Everybody knows or should know the “no drop-in” rule. That’s when you catch a wave that someone else is already riding. Don’t do that. It’s been around ever since “skegs” allowed surfers to go left or right. Before that, surfers just rode straight in, so any given wave could accommodate a number of surfers.  Not following this rule can lead to damage to someone’s board and/or injury to another person or yourself, so it’s a pretty basic rule. Yeah, I’m always amazed at how many people either don’t know this rule or conveniently forget it. But to be honest there are times when “dropping in” occurs for a variety of reasons. Sometimes it’s pure accident, I didn’t take the time to check the peak before paddling-in or I was “sure” the guy in the better position wouldn’t catch the wave/make the drop/make the section/was going the other way/whatever. When this occurs, the right thing to do is to kick-out as soon as possible. When it’s not possible, I try to stay as far ahead of the rider behind me, constantly looking for an opportunity to kickout, and all the while maintaining control of my board. This is not the time for noserides, big cutbacks, floaters or other risky maneuvers. I realize I’m in the wrong and try to minimize my impact on the rider behind me. Once I’m able to kickout, I wait for the rider who was behind me and offer an apology. Giving respect with a simple “sorry dude” goes a long way.  Take the time to learn the lineup, where people are taking-off, who’s surfing on what and where they’re sitting relative to the peak.
Here are some other rules or “guidelines”:  Shortboarders take off much later than longboarders, so if you’re on a longboard and a SBer is closer to the peak (sitting deeper), don’t commit to dropping-in until you’re sure he’s not going for the wave. Better to let the wave go then to push over the edge, only to T-bone a SBer in the middle of his bottom turn.  Just because you can catch the wave first on the shoulder doesn’t mean you have the right to. Be aware and show respect. If you’re riding a shortboard, don’t sit directly in front of a LBer paddling for a wave. Show respect and stay out of the way. When I ride my shorter boards, I frequently find myself sitting “inside” of the LBers. Oftentimes a wave will come and the LBer will start to paddle for it. If I think they won’t catch it, I move closer to the peak but out of their path. I’m ready to go when or if they quit paddling. By moving closer to the peak, I now have the better position. Some people contend that the person paddling from the further-est out has the right-away, or that the first person standing has the right-away. I believe that the person taking off in the most critical position has the right-away.  Of course, this is a judgment call and there can be a lot of grey area when a peak is particularly wide. Letting others in the lineup know what you intend to do at these critical times can help. “Going right” or “I’ll take the left” keeps the surprises to a minimum.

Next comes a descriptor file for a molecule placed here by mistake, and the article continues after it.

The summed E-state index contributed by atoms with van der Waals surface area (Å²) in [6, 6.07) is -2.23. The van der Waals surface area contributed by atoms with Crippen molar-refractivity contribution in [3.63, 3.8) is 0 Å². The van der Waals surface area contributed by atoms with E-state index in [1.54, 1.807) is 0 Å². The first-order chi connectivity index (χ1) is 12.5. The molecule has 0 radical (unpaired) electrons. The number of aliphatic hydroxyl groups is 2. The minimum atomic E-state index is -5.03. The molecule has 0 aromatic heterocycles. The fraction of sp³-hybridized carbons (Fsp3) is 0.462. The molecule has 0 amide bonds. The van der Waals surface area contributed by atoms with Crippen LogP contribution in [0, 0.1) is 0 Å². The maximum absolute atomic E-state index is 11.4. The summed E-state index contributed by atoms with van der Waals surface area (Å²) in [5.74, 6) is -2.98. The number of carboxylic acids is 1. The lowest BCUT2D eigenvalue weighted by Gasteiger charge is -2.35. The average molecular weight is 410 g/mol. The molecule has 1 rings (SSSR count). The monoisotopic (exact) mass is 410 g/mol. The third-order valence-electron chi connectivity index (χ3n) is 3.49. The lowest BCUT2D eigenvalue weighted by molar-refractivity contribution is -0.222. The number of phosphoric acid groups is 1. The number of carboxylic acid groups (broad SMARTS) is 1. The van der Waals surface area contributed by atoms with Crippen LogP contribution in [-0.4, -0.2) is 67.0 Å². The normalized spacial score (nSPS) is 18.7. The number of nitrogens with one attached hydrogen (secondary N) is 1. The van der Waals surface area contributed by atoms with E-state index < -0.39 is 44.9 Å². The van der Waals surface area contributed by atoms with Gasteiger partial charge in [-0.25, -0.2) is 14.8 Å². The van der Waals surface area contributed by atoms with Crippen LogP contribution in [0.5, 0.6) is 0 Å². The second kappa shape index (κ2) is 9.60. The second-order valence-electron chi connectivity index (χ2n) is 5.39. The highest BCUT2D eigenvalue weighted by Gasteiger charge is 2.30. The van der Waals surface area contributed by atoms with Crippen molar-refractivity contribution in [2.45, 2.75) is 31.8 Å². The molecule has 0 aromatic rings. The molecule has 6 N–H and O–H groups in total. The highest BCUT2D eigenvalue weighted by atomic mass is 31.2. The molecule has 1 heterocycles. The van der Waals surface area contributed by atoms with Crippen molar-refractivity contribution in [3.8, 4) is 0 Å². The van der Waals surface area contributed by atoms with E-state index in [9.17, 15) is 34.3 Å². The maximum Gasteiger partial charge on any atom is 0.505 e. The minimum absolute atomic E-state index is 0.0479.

The person riding the wave has the right-away. Don’t paddle in front of someone on a wave when you’re paddling back out. I hate it when people do this to me and I’m pretty sure you do too. Always paddle behind them, through the whitewater if necessary. The only exception is if you can cross in front of them without causing them to change direction.  Lots of surfers try to paddle over the unbroken part of the wave instead of facing the whitewater, even if it means forcing the surfer who may be having the ride of his session, to cut-back or kick-out to avoid a collision. That’s wrong and disrespectful. Do the right thing, paddle in the opposite direction of the rider and take your beating in the whitewater behind him so that your fellow surfer can enjoy his wave. Isn’t that what you’d want someone else to do for you? As it happens, sometimes it’s not possible to avoid interfering with someone else’s wave. You wipeout, and as soon as you surface and collect your board, you realize you’re in the way of someone else. When this happens, and it will, take the time to apologize.
Another “paddling” rule is to always paddle around the impact zone or the area directly in front of the peak. Sure, it’s the long way back out, but it minimizes the possibility that you will interfere with another surfer’s ride, as well as the chances of you getting run over by someone dropping into a wave.
Here’s another: Always try to control your board, especially when it’s crowded. Just because you have a leash doesn’t mean you should just let your board fly whenever you wipeout or kick-out. Sometimes it’s impossible to hold onto your board, like on bigger days. That doesn’t mean you shouldn’t try, and it certainly doesn’t mean you should just bail off your board at the end of a ride instead of executing a good kick-out. Flying boards are a danger to others and are just poor style.  This brings to mind the debate regarding leashes. Some people believe that the surf leash ruined surfing by eliminating one of the natural crowd-control mechanisms of surfing…the long, cold swim to the beach to retrieve your board. I’m old enough to remember those long swims and when there were days when it felt like I was swimming more than surfing (because I was). But I also remember dodging 35lb logs while paddling out on crowded days at Doheny.  “Log jam” was more than a metaphor back then. I surf without a leash when it’s shoulder high or smaller. And on bigger days, when there is greater risk that I’ll be separated from my board, I wear a leash. But I still surf like I’m not wearing one and I keep my board under control at all times.

Bottom-line, it’s just like your mom taught you…treat others like you would like to be treated. Give respect to get respect, and leave your agro-I-deserve-every-wave-because-I’m-so-bitchin’ attitude on the beach. 

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